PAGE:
Dozens of questions

I was looking for an interview of/with Dorion Sagan revolving around Notes from the Holocene, which I’d borrowed from the library a few weeks ago. I have yet to read a page, though sometimes these internet-parallel searches offer just enough carrot to lead me to open a book tomorrow. So, for Dorion, there is tomorrow.

I cannot recall how I came to learn about Dorion Sagan though it was following the reading about his mother, Lynn Margulis.

Not finding any interview, I did encounter a summary and review of the Powell’s bookstore website that included these 12 questions lifted from the book:

  • Why does life exist?
  • Why do we drink water?
  • Can we save the Earth from global warming?
  • Are human beings central and special?
  • Is it possible that we’ve arisen by pure chance?
  • Is the Earth an organism?
  • Are we part of it’s exo-brain?
  • if it is alive, can it reproduce?
  • Can the universe?
  • What does the future hold in store for us?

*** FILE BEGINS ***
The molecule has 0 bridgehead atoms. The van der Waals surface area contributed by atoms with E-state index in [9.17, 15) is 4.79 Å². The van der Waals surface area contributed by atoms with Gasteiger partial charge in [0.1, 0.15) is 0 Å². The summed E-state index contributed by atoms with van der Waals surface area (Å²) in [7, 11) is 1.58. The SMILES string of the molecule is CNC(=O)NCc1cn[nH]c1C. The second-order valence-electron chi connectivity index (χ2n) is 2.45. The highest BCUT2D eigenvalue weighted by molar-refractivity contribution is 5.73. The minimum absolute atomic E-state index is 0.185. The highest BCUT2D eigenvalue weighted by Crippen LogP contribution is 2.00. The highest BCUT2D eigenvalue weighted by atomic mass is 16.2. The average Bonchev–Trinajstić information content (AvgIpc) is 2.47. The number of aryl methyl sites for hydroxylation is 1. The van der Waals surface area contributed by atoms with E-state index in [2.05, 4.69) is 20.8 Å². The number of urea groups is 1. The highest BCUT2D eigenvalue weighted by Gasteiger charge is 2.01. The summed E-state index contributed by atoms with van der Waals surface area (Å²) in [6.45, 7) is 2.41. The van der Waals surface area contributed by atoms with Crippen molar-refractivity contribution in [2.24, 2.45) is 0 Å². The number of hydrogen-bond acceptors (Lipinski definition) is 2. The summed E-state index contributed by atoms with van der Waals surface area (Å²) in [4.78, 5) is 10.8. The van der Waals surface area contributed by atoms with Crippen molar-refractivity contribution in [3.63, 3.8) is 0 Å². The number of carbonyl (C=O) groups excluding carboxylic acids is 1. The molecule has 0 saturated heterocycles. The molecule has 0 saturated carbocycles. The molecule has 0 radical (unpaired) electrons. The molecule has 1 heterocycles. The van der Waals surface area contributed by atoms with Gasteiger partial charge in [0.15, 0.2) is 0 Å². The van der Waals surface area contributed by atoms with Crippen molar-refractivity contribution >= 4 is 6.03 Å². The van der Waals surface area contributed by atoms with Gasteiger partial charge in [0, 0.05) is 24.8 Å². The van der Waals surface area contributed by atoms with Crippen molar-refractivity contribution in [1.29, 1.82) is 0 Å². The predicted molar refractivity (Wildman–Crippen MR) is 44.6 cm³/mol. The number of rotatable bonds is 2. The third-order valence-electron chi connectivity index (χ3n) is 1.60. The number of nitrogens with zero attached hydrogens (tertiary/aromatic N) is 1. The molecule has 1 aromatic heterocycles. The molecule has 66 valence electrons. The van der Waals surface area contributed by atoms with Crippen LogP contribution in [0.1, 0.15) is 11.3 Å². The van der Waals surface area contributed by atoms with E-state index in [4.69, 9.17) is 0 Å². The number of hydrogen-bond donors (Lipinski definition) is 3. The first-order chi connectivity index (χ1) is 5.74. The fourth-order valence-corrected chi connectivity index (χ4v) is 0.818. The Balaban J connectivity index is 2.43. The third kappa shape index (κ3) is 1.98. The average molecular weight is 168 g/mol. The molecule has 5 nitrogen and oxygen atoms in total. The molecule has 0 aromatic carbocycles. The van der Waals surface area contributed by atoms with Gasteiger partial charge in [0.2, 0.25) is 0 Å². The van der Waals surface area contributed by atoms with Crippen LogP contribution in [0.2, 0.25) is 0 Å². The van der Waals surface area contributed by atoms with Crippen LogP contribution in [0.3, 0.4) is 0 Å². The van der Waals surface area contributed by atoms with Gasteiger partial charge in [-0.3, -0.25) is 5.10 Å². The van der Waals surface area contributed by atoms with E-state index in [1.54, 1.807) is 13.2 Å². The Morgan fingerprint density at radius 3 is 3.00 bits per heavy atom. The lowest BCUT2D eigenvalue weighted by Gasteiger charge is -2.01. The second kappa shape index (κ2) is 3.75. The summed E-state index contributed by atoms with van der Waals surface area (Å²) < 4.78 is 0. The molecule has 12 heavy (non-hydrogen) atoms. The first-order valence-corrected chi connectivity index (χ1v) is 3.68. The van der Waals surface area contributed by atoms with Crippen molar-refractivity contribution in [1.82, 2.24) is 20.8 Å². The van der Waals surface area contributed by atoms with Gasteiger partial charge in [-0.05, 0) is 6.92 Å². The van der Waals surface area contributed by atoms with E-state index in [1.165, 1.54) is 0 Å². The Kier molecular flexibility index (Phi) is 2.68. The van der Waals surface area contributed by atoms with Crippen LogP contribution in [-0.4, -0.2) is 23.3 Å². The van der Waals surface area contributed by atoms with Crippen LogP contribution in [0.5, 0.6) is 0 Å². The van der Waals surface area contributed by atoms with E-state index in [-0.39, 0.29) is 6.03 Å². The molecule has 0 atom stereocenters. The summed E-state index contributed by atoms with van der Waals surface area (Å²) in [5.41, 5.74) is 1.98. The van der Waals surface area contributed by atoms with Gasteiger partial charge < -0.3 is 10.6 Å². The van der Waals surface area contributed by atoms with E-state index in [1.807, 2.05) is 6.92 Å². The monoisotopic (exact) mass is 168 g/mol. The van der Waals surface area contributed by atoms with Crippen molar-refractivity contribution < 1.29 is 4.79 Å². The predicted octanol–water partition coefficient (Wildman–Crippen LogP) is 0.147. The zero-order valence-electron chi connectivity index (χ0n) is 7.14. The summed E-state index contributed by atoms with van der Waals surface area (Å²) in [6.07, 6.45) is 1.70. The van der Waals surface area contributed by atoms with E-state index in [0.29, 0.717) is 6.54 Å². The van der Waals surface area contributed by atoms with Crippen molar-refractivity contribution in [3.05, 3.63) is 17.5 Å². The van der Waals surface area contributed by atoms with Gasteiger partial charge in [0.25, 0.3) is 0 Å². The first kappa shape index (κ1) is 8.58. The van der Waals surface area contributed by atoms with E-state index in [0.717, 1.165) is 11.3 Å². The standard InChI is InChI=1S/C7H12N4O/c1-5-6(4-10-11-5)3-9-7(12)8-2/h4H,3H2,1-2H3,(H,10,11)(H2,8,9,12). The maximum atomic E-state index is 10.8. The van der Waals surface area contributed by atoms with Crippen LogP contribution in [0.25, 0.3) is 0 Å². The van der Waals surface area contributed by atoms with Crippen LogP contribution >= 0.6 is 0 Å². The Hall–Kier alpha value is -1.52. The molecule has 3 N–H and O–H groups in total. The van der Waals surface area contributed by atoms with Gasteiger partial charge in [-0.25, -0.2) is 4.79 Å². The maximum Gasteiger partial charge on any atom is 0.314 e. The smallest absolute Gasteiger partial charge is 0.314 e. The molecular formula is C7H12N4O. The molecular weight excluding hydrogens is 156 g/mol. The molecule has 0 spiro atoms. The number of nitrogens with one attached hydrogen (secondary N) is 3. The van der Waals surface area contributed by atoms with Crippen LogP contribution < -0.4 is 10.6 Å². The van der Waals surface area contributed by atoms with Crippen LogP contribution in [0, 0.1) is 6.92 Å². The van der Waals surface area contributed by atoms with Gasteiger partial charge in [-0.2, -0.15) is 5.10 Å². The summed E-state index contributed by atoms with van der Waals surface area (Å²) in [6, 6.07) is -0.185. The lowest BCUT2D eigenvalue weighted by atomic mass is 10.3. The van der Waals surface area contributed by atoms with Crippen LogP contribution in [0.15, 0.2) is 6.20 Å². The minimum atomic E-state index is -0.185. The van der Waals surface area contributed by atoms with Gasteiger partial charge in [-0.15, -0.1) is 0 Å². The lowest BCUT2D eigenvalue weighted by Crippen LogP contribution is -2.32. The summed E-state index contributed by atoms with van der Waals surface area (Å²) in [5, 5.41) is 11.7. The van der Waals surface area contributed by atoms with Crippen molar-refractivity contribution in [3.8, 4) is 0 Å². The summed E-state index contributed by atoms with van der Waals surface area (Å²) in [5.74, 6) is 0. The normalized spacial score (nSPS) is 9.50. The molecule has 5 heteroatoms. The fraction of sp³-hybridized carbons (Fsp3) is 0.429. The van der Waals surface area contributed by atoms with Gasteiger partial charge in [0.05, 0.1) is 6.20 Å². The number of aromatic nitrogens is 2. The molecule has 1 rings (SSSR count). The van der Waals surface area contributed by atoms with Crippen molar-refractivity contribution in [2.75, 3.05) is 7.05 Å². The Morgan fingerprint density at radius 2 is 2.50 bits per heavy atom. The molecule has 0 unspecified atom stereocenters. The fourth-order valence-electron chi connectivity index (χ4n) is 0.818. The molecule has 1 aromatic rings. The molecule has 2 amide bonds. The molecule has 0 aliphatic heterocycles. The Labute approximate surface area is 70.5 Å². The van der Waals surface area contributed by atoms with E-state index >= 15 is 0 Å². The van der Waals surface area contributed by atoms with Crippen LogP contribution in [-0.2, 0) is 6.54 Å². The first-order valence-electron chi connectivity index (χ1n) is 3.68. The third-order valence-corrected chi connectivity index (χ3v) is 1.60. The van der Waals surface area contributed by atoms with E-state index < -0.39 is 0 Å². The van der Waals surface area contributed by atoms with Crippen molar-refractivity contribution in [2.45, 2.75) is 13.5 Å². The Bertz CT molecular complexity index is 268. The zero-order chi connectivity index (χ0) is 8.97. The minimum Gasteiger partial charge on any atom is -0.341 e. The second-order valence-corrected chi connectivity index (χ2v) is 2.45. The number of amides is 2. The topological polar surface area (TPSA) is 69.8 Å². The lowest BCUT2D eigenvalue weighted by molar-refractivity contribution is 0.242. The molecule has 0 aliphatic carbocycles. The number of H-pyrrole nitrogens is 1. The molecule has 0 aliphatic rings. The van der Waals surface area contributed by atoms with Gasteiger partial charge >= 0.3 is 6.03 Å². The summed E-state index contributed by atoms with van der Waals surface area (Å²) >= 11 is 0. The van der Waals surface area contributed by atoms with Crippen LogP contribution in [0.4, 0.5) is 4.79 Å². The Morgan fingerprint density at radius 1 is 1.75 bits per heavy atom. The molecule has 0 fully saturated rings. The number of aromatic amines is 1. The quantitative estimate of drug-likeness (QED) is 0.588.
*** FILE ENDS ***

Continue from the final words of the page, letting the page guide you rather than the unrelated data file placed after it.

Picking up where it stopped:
• Does God exist?
  • What is the nature of ultimate reality?

Earlier tonight, I spent 10 minutes flipping through pages of the online encyclopedia better known as Wikipedia where I read about: the Holocene, the Pleistocene, the Meghalayan stage and the caves of Meghalaya, the Younger Dryas, regolith, and the Mid Pleistocene Transition or Mid Pleistocene Revolution.

All of this after the weekend’s atmospheric events surrounding the Hunga Tonga Volcano that was somehow heard in Alaska (5,000 miles across the Pacific) and initiated some 70,000 lightning bolts in some short span of time (maybe 60 minutes) where there were 15 lightnings per second and seemingly 1/50th the severity of the 1991 explosion of Mount Pinatubo.

I read decades ago that something along the lines of, “the universe is so big, human brains are so small” was attributed to Osho.

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CJ

Writer. Humanitarian on the long slog to freedom. Baker with many a sweet teeth. Outdoorsman who is a kid at heart.

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